Up Close with Lilly Brody
Amongst the foremost figurative painters of the Twentieth Century, Alice Neel spent more than half a century painting expressionistic portraits of singular emotional acuity, casting herself as a chronicler of Twentieth Century America. However, despite her extraordinary technical abilities and virtuosic eye, it was not until the 1960s and 1970s that she gained the prominence her talent merited. This increased exposure brought her into contact with the avant garde of the New York art scene, including Andy Warhol and the 10th Street Galleries. It would have been through the latter that Neel met Lilly Brody, who had been part of Hansa Gallery’s stable in the 1950s and whose work is currently housed in such collections as the Whitney Museum of American Art and the Museum of Modern Art in New York, among notable others. Brody had a unique personal aesthetic that swiftly became her calling card. When she appeared on a panel with Neel at the Brooklyn Museum in 1975, she wore the same broad-brimmed hat and glasses that Neel depicts in the present work, executed two years later. An independently wealthy woman, Brody’s contributions helped support a number of New York galleries; most notably, after Robert Scull’s support ended, Brody paid the rent for Richard Bellamy’s Green Gallery. A pivotal institution, Green Gallery staged a series of historic exhibitions form the 1960s onward, giving very early solo shows to artists such as Donald Judd, Claes Oldenburg, Tom Wesselmann and James Rosenquist, as well as showing important early works by Dan Flavin and Yayoi Kusama.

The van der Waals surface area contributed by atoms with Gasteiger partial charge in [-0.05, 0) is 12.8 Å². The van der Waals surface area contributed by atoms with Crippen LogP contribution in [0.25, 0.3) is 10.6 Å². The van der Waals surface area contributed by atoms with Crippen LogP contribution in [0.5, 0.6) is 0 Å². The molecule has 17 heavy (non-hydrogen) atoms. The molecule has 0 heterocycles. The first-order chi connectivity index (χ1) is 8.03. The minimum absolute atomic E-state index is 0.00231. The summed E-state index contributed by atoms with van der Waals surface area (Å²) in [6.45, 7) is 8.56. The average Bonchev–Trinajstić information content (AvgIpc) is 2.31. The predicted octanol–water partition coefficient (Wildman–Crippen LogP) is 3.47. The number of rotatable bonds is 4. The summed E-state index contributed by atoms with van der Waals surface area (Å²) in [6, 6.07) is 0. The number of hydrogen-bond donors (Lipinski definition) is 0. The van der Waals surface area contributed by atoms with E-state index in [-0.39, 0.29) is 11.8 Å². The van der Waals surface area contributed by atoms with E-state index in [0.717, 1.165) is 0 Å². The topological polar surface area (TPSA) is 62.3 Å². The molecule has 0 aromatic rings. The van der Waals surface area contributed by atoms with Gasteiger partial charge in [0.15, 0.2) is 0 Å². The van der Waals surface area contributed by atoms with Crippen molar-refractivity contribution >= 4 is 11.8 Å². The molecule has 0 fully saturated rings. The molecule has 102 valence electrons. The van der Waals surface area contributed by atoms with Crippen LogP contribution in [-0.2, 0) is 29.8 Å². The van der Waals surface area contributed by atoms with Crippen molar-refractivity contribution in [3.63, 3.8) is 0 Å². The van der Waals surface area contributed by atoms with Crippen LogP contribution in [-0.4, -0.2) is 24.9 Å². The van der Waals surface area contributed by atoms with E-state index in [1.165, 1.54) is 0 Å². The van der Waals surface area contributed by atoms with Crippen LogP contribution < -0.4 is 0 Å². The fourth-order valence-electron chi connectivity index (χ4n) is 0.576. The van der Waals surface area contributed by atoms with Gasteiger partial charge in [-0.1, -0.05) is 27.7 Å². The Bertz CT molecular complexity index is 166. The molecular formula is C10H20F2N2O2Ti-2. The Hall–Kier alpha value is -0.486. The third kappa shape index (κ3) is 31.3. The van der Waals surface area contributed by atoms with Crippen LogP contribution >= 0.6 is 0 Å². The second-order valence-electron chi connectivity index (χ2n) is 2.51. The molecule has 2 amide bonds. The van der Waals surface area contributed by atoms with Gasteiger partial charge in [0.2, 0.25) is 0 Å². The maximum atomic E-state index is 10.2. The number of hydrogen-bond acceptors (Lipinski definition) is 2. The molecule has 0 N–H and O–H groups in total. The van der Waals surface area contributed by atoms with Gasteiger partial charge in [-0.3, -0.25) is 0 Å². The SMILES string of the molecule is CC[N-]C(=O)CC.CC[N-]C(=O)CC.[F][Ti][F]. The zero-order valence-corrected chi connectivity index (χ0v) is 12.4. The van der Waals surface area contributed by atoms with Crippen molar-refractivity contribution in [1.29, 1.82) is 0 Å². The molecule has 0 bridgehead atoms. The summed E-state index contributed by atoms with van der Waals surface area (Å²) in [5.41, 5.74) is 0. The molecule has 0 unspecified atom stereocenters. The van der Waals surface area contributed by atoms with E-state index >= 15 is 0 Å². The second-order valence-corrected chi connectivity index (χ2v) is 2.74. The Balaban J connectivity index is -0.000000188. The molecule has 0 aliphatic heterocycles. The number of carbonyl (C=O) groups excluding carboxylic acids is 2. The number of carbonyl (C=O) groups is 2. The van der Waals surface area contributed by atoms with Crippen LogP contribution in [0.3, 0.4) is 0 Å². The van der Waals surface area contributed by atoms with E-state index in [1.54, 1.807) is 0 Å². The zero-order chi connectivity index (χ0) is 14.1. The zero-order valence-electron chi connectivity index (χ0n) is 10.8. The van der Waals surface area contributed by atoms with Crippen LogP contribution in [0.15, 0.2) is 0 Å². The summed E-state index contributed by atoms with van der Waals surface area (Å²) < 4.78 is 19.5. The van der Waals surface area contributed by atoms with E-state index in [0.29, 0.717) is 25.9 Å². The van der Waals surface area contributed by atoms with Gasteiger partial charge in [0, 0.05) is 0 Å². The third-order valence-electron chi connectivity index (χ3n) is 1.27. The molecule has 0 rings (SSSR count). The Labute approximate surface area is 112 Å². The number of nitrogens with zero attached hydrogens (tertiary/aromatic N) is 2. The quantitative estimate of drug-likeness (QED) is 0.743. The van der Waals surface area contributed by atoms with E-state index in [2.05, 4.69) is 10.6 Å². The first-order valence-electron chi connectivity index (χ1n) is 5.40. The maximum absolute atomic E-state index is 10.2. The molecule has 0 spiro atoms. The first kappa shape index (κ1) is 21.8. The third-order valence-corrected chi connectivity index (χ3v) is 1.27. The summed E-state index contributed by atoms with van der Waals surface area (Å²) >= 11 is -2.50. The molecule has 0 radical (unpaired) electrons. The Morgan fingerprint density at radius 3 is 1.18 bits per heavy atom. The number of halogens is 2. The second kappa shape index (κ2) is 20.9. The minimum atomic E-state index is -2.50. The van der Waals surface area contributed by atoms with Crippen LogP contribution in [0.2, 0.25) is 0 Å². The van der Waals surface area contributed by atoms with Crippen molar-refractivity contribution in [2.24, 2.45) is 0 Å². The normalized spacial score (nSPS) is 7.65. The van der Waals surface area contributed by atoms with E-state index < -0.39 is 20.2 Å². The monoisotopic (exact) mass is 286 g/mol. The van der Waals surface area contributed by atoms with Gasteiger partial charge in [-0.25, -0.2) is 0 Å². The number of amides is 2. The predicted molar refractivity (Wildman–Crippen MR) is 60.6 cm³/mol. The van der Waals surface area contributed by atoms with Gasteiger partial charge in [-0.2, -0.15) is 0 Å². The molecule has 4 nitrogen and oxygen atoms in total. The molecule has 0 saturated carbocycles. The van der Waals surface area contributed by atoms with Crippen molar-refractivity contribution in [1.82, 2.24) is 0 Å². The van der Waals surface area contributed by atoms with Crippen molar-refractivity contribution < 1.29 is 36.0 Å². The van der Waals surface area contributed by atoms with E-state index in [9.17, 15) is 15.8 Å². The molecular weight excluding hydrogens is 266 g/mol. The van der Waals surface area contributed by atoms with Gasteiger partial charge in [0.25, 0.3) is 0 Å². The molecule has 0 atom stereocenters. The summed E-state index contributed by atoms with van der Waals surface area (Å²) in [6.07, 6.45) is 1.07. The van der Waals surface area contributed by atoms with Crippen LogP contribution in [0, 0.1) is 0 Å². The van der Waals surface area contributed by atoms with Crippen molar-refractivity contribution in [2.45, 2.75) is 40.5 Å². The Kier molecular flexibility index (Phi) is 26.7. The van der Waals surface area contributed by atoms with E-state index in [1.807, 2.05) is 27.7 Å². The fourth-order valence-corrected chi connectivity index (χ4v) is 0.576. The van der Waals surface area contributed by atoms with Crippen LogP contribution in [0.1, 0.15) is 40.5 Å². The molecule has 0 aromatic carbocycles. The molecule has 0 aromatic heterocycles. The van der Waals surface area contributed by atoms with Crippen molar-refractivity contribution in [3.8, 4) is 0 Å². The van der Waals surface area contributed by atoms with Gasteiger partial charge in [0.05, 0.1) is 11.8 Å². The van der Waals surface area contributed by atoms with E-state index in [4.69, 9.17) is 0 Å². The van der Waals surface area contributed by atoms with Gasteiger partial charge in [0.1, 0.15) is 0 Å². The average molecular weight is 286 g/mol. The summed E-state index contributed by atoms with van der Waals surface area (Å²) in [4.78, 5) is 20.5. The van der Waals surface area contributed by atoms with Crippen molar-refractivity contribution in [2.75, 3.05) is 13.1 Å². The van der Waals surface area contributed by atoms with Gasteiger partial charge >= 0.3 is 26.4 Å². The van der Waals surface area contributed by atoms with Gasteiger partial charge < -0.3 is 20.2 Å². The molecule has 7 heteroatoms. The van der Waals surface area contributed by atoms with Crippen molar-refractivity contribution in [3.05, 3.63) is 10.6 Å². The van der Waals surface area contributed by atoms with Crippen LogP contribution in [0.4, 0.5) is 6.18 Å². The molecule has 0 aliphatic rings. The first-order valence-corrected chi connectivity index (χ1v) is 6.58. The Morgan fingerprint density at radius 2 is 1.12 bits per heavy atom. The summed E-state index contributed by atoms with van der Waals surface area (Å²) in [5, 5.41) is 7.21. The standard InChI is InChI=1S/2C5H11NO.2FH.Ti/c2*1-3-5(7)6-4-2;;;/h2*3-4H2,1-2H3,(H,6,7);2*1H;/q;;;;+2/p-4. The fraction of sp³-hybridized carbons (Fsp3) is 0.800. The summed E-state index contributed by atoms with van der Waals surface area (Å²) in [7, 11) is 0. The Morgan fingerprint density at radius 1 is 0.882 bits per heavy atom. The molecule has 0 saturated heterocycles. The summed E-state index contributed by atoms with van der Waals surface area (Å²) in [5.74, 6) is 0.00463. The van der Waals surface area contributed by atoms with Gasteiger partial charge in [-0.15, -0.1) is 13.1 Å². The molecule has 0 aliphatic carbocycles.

In Lilly Brody, as with all her greatest works, Neel captures many of the individual idiosyncrasies that define her subject. Perched on the edge of her chair, Brody’s feet are firmly planted, but she appears to have been captured mid-inhale, a necessary pause for a loquacious person, with her fingers splayed, as if continuing to gesticulate even after her words have ceased. It is not a naturalistic image, nor an idealized one; rather, it is a deeply individual portrayal, achieved through a conscious attempt to inhabit the body and mind of her subject for the duration of the sitting. Speaking about this process, Neel said: “I become the person for a couple of hours, so when they leave and I am finished, I feel disoriented. I have no self. I don’t belong anywhere… It’s terrible this feeling but it just comes because of this powerful identification I make with the person.” (Alice Neel cited in: Jeremy Lewison, “Showing the Barbarity of Life,” in: Alice Neel Painted Truths, Houston 2010, p. 52). Evincing Neel’s signature mix of deft brushwork interspersed with looser, painterly lines and fields of vibrant hues, Neel describes Lilly Brody with vivid, expressionistic hues and confident brushstrokes reminiscent of the French Fauvist master Henri Matisse. Neel’s handling of figuration, flattening of space, and exuberant embrace of color is deeply indebted to Matisse’s own portraits; the present portrait bears a particular affiliation to Matisse’s Girl in Yellow and Blue with Guitar from 1939.